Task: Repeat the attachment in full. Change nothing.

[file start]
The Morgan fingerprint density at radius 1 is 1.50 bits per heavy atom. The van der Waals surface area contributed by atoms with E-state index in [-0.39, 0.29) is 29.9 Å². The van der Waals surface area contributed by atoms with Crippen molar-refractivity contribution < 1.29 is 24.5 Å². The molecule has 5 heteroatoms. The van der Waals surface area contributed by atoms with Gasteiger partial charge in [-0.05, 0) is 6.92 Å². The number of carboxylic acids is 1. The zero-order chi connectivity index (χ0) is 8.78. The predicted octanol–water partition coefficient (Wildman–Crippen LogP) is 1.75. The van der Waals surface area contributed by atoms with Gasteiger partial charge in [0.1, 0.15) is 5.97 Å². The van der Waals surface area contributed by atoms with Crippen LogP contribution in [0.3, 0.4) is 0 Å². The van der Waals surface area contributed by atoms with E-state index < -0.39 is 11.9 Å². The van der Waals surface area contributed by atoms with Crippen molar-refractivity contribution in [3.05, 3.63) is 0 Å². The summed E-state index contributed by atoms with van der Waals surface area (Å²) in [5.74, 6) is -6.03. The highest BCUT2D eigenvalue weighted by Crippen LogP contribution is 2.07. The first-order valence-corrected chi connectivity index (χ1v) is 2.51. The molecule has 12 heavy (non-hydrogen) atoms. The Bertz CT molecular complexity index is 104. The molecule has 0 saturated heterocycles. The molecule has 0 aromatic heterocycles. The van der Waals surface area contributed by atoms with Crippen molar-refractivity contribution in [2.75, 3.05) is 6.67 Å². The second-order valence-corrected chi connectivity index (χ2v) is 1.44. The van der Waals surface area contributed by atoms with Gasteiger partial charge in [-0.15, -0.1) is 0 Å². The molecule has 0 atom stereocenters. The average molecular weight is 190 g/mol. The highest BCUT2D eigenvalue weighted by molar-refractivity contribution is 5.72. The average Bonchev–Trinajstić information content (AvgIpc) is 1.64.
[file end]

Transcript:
The Morgan fingerprint density at radius 1 is 1.50 bits per heavy atom. The van der Waals surface area contributed by atoms with E-state index in [-0.39, 0.29) is 29.9 Å². The van der Waals surface area contributed by atoms with Crippen molar-refractivity contribution < 1.29 is 24.5 Å². The molecule has 5 heteroatoms. The van der Waals surface area contributed by atoms with Gasteiger partial charge in [-0.05, 0) is 6.92 Å². The number of carboxylic acids is 1. The zero-order chi connectivity index (χ0) is 8.78. The predicted octanol–water partition coefficient (Wildman–Crippen LogP) is 1.75. The van der Waals surface area contributed by atoms with Gasteiger partial charge in [0.1, 0.15) is 5.97 Å². The van der Waals surface area contributed by atoms with Crippen LogP contribution in [0.3, 0.4) is 0 Å². The van der Waals surface area contributed by atoms with E-state index < -0.39 is 11.9 Å². The van der Waals surface area contributed by atoms with Crippen molar-refractivity contribution in [3.05, 3.63) is 0 Å². The summed E-state index contributed by atoms with van der Waals surface area (Å²) in [5.74, 6) is -6.03. The highest BCUT2D eigenvalue weighted by Crippen LogP contribution is 2.07. The first-order valence-corrected chi connectivity index (χ1v) is 2.51. The molecule has 12 heavy (non-hydrogen) atoms. The Bertz CT molecular complexity index is 104. The molecule has 0 saturated heterocycles. The molecule has 0 aromatic heterocycles. The van der Waals surface area contributed by atoms with Crippen molar-refractivity contribution in [2.75, 3.05) is 6.67 Å². The second-order valence-corrected chi connectivity index (χ2v) is 1.44. The van der Waals surface area contributed by atoms with Gasteiger partial charge in [-0.15, -0.1) is 0 Å². The molecule has 0 atom stereocenters. The average molecular weight is 190 g/mol. The highest BCUT2D eigenvalue weighted by molar-refractivity contribution is 5.72. The average Bonchev–Trinajstić information content (AvgIpc) is 1.64.